Benefits of playing the long game

Investing for growth in personal finance is precisely the opposite of the famed economic dash for growth. It is about calm, long-term planning and a refusal to panic; there is no dashing to be done. It is almost yogic in its central aim of achieving balance.

Investing for growth in personal finance is precisely the opposite of the famed economic dash for growth. It is about calm, long-term planning and a refusal to panic; there is no dashing to be done. It is almost yogic in its central aim of achieving balance.

And it is all about understanding stock market risks. If you tuck your cash safely under the mattress, you will no doubt sleep soundly, but you won't wake up any richer.

If you are likely to need access to your cash every morning, or indeed at any point in the next couple of years, a stock market investment probably won't be appropriate. A sudden correction risks wiping out much of its value. A postal or telephone account might be preferable and rates of more than 6 per cent are still available. However, with the money in a building society account, safe as houses, history suggests that longer-term growth rates will not match those you could achieve by putting your money into the stock market.

Another area that can be ruled out is bonds. Because they are designed to provide a steady income and explicitly don't grow, corporate or government bonds or fixed income funds are not serious growth investments. So, one way or another, investments for growth usually end up in equities.

Many experts argue that income-producing shares - where the growth is unspectacular but the dividends amount to a tidy sum - are on their way out, and the future is growth. In the 1980s, people were saying the opposite. "Investment markets have always been cyclical," says Nick Fletcher, director of MGP Investment Management. "The message now is, unless you really need the income, you should be investing for growth."

Everybody has different reasons for investing for capital growth. Some are saving for early retirement, others to put a child through school or university, for a car, wedding or to build a nest egg. Whatever the reason, the process is the same: decide how to invest your money, squirrel away the cash on a regular basis, and FORGET ABOUT IT.

"The first question you have to ask is how soon you want to be enjoying any investment returns," according to Jason Hollands of Best Investment. That way you can choose between different types of fund or a pension investment.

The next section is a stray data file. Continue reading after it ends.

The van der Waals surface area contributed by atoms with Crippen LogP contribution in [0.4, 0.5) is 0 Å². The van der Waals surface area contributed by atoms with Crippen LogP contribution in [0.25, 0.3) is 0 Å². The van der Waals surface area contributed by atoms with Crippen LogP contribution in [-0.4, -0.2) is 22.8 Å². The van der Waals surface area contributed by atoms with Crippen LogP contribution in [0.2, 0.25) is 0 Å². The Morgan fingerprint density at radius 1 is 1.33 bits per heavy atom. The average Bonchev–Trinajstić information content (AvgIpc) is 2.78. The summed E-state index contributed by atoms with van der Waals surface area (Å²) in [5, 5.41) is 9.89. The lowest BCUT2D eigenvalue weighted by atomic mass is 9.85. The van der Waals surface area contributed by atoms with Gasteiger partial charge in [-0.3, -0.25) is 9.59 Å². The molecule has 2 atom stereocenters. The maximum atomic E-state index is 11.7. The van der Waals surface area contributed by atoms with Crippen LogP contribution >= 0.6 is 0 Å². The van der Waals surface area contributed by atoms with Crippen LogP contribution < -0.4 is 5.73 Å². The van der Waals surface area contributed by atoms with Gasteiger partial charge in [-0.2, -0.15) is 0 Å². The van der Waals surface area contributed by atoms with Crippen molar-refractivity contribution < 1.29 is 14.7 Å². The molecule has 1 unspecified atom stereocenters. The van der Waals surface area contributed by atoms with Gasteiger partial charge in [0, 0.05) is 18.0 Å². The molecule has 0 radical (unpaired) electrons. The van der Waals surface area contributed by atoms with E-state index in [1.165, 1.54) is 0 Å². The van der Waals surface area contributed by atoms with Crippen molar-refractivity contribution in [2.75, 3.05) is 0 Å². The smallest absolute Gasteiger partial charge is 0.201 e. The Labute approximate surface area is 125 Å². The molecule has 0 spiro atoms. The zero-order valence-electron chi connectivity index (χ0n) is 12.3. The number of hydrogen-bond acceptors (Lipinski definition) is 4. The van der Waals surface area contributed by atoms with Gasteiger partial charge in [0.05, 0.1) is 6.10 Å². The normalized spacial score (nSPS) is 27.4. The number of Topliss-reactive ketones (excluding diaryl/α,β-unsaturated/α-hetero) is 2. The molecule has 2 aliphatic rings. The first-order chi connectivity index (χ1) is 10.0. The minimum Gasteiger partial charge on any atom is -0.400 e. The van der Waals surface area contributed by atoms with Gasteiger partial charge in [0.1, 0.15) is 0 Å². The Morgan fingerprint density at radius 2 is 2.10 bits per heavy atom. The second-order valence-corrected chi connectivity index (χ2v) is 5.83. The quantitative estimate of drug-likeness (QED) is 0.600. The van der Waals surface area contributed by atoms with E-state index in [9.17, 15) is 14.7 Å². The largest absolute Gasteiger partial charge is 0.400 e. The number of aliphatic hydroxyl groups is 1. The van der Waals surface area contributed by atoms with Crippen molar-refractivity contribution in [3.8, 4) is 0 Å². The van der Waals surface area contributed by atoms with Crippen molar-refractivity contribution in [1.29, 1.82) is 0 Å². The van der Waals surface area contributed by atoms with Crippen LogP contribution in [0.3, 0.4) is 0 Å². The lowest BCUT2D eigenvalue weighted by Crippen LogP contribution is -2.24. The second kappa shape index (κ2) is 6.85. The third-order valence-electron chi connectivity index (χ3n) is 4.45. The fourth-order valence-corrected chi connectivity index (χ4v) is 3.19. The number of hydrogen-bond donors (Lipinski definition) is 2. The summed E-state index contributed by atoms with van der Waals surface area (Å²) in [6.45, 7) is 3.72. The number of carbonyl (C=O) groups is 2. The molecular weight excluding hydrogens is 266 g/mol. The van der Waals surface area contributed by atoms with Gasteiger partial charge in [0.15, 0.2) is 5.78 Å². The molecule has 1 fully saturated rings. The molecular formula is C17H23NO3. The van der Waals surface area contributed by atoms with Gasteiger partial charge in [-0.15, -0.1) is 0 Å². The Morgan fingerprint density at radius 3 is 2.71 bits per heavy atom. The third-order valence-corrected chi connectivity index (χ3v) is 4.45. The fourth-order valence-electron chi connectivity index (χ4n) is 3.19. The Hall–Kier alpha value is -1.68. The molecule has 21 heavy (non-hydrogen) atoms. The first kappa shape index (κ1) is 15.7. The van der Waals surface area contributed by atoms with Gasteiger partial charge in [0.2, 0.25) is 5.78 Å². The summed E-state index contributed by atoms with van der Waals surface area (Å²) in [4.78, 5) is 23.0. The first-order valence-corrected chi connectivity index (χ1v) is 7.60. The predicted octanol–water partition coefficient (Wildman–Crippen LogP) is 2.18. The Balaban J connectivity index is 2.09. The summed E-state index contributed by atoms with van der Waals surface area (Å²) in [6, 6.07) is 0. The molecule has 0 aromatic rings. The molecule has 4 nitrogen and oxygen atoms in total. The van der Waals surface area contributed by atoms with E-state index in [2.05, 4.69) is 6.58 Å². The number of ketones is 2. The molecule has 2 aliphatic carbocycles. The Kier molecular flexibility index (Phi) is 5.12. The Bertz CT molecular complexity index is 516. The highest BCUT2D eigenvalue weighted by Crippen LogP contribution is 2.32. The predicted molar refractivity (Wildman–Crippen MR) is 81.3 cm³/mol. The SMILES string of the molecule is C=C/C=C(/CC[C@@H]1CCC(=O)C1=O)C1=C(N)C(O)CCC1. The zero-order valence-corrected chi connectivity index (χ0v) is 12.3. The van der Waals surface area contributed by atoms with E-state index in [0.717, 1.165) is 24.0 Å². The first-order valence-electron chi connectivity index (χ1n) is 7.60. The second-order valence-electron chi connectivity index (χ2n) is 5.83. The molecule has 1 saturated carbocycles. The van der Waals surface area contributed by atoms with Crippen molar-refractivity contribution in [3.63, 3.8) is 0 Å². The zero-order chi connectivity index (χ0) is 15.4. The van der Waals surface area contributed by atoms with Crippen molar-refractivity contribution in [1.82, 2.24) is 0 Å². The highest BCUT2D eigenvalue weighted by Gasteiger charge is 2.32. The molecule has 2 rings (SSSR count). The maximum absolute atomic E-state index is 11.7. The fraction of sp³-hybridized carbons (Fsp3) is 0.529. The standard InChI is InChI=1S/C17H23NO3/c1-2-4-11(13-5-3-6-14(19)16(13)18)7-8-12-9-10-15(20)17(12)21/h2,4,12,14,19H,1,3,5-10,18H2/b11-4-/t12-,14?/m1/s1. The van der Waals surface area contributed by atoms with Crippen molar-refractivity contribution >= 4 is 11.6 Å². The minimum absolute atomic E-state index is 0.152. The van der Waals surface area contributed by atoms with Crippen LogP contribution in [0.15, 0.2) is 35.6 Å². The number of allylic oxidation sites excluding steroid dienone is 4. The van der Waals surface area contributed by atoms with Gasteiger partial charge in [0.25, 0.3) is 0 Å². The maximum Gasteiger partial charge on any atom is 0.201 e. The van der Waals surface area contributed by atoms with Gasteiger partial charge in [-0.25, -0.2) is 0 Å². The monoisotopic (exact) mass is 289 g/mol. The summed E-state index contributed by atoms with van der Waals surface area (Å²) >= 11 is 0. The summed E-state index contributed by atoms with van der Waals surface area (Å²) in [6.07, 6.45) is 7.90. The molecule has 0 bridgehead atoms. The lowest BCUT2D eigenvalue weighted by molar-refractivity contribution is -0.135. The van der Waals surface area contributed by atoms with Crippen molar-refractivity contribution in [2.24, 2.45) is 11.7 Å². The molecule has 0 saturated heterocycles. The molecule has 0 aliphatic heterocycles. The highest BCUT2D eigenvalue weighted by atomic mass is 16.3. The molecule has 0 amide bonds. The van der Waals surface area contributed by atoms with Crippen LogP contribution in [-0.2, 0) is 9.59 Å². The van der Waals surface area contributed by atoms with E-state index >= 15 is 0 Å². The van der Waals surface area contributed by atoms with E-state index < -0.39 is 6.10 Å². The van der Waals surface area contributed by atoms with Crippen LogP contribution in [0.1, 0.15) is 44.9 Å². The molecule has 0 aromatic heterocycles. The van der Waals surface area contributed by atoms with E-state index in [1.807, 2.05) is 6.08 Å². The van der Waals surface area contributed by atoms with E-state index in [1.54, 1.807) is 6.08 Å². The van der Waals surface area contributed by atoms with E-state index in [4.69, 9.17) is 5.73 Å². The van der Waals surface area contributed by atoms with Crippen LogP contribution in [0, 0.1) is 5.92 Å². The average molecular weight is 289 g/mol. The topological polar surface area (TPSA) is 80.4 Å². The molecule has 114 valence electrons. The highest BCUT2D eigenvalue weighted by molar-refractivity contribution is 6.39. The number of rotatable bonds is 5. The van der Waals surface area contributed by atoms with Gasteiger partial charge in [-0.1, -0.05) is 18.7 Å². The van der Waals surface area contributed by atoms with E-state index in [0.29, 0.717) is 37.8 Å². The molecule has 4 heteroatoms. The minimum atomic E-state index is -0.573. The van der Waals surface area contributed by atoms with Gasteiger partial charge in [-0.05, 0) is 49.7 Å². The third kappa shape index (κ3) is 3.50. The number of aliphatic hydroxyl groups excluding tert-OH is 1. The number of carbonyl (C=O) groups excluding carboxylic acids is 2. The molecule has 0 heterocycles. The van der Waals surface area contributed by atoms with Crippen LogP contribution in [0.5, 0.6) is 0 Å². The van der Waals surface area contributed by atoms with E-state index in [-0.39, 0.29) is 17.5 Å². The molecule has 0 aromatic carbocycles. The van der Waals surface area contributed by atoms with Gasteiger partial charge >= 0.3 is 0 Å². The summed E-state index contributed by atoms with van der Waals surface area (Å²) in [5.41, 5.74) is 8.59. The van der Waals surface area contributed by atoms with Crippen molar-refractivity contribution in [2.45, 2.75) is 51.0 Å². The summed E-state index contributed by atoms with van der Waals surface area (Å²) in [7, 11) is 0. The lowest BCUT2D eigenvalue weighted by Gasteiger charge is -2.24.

The typical growth investor is younger, rather than looking to supplement their retirement income. Most will be financially comfortable, happy to squirrel away the tiny acorns from which the tallest oaks can grow. No amount, regularly invested is too small. Check the minimum requirements of individual trusts.

Diversification is the key to providing steady, long-term growth of your equity portfolio. If you are constantly moving your money in search of the next big sector boom or emerging market, you could possibly get it very wrong, and you will certainly pay a fortune in unnecessary brokers' fees. This sort of highly speculative, short-term cherry- picking is all very exciting, but investing for growth shouldn't really raise your blood pressure. Best Investment advises that investors always maintain a core sum in a highly diversified fund or a diverse set of funds. If you are in for the long haul you don't want to risk putting all your money in a sector that ends up looking a lot less attractive in a few years.

"For first-time investors, it is best not to try and cherry-pick a specialist sector. No one has a crystal ball to the future, so you should spread your risk," said Mr Hollands. "It is best to pick a general fund, as diversified as possible."

The best age to start investing for growth, of course, is before you are out of nappies. For parents looking to invest on behalf of their children, some of the best deals can be found at the friendly societies, where you can stash cash tax-efficiently. But you should shop around before deciding. Many societies offer a relatively safe with-profits savings plan, a stock market investment that holds back some gains from the good years to top up the bad years. Some also offer a plan more directly linked to stock market investments, which may be more volatile but has historically tended to yield better results over the long-term.

Outside of the friendly societies, you could pick any growth fund or unit trust. A handful are particularly tailored for saving on behalf of children. For instance, beneficiaries of Invesco's Rupert Children's Fund get Rupert the Bear toys and presents. Not that these should sway your investment judgement.

Putting the child's name in brackets after your own on documents effectively means you are holding the investment in trust until they come of age. Robin Seccombe of Hawthorn Fund Management said savings plans and investments could be chosen with a specific purpose in mind - helping your child through university or as a deposit for their first house - or simply to give them a lump sum on their 18th birthday. "I'm doing [a savings plan] now for a baby that was born last week," he said. "But I also started one for my son three years ago, and he is now 16. My thinking was that when he is 24 and wants to buy a house, he will have something that will help with that."

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